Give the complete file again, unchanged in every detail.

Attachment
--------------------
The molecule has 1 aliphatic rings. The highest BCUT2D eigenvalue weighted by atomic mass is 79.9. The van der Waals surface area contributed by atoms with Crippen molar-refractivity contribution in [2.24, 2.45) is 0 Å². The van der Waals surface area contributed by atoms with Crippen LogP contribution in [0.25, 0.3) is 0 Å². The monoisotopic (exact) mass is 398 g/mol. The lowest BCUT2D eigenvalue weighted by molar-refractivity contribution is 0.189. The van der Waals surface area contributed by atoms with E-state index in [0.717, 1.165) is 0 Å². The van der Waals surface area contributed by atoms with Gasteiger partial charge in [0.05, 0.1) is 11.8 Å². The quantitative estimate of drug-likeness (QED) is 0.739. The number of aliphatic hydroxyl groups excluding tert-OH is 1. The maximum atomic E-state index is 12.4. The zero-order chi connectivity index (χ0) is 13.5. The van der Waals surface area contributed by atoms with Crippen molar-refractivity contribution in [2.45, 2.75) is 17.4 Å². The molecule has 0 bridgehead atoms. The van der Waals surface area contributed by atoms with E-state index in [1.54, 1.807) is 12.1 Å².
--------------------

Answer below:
The molecule has 1 aliphatic rings. The highest BCUT2D eigenvalue weighted by atomic mass is 79.9. The van der Waals surface area contributed by atoms with Crippen molar-refractivity contribution in [2.24, 2.45) is 0 Å². The van der Waals surface area contributed by atoms with Crippen LogP contribution in [0.25, 0.3) is 0 Å². The monoisotopic (exact) mass is 398 g/mol. The lowest BCUT2D eigenvalue weighted by molar-refractivity contribution is 0.189. The van der Waals surface area contributed by atoms with E-state index in [0.717, 1.165) is 0 Å². The van der Waals surface area contributed by atoms with Gasteiger partial charge in [0.05, 0.1) is 11.8 Å². The quantitative estimate of drug-likeness (QED) is 0.739. The number of aliphatic hydroxyl groups excluding tert-OH is 1. The maximum atomic E-state index is 12.4. The zero-order chi connectivity index (χ0) is 13.5. The van der Waals surface area contributed by atoms with Crippen molar-refractivity contribution in [2.45, 2.75) is 17.4 Å². The molecule has 0 bridgehead atoms. The van der Waals surface area contributed by atoms with E-state index in [1.54, 1.807) is 12.1 Å².